When you don’t have great big logs, you can use your smaller ones to make classic oxers. Today, our open oxers, like these shown here at Advanced, are all set with frangible technology. If a serious mistake is made, and the force triggers the right amount of pressure on the devices, the logs drop down allowing the horse to literally put its feet on the ground and scramble away without injury. I think the technology is just amazing today and am grateful these are being implemented now on all open oxers above Training level.
Feeders and Cabins
Here are two “pheasant feeder” or “lamb’s creep” feeder type obstacles. They are so named this because they have a top and a bottom platform but are not solid in between. The rounded top feeder shown here at Training level was raised in the back to provide a more visible height line to the horse.
Here is another version of the pheasant feeder or creep feeder design, this one is more Novice level and has an A-shaped top, much like a coop, but is open in the middle with the base pushed out to make the horse take off correctly.
They are called “feeder” because livestock feed is placed under the “roof” to keep it from being exposed to the elements, and the platform keeps the feed off the ground so the animals can eat it easily. A “creep” was designed so the youngest animals could creep or crawl in and eat without the bigger mature animals being able to reach in and take the feed away. Farmers could feed the young ones without separating a herd in a field where they were all kept together. Creeps often stood out in field on their own and made great jumps if you were galloping about the countryside. It’s an old fashioned sort of obstacle that evolved from very old farming traditions.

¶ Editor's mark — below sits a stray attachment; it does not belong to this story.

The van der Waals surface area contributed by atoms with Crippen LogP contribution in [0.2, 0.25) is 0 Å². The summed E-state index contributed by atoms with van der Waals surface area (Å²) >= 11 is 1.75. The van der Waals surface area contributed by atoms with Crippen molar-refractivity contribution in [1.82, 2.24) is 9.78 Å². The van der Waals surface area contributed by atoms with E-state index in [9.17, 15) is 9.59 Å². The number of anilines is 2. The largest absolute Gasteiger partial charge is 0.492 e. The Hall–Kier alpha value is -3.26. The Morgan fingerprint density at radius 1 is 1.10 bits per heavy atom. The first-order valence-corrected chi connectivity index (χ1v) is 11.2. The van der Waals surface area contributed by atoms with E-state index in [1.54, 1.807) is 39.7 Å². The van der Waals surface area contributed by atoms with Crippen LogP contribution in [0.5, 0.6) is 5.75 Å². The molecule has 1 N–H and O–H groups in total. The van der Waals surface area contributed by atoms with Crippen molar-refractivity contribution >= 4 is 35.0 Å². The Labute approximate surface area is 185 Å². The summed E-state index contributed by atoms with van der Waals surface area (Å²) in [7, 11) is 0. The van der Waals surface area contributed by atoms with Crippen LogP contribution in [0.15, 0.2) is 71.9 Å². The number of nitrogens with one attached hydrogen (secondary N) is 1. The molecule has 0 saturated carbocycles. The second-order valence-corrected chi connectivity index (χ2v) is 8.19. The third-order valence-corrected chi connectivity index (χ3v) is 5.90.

This is a hay rack. It’s a table top, with rounded front, but spaces and sometimes even slats that go inward toward a framed platform. Here the decorator has piled hay into the hayrack, and allowed it to spill out in front of the top spread so the horse takes off properly away from the top edge. Hayracks without much at the bottom tend to present a false ground line to a horse so most designers ask the decorators to “do something” with the front. Note they have also painted the top in a contrasting color to further define the width and height. This is another jump that evolved from agricultural traditions. Learn more about cabins, houses, and barn jumps in the first installment here.